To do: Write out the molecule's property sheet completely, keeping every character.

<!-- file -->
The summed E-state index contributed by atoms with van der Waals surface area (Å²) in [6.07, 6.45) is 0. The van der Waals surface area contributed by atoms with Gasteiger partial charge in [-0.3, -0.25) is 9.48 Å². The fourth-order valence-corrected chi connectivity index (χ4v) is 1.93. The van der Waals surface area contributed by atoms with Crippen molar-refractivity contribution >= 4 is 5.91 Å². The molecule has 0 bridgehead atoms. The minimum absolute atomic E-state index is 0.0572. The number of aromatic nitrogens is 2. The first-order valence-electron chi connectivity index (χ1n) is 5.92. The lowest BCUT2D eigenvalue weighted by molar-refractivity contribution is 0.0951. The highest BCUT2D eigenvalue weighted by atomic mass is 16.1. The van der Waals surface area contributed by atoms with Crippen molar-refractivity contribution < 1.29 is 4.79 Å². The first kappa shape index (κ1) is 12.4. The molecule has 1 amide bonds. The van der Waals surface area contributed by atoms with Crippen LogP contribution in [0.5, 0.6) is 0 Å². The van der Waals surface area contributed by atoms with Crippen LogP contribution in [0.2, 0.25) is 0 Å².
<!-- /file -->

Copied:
The summed E-state index contributed by atoms with van der Waals surface area (Å²) in [6.07, 6.45) is 0. The van der Waals surface area contributed by atoms with Gasteiger partial charge in [-0.3, -0.25) is 9.48 Å². The fourth-order valence-corrected chi connectivity index (χ4v) is 1.93. The van der Waals surface area contributed by atoms with Crippen molar-refractivity contribution >= 4 is 5.91 Å². The molecule has 0 bridgehead atoms. The minimum absolute atomic E-state index is 0.0572. The number of aromatic nitrogens is 2. The first-order valence-electron chi connectivity index (χ1n) is 5.92. The lowest BCUT2D eigenvalue weighted by molar-refractivity contribution is 0.0951. The highest BCUT2D eigenvalue weighted by atomic mass is 16.1. The van der Waals surface area contributed by atoms with Crippen molar-refractivity contribution < 1.29 is 4.79 Å². The first kappa shape index (κ1) is 12.4. The molecule has 1 amide bonds. The van der Waals surface area contributed by atoms with Crippen LogP contribution in [0.5, 0.6) is 0 Å². The van der Waals surface area contributed by atoms with Crippen LogP contribution in [0.2, 0.25) is 0 Å².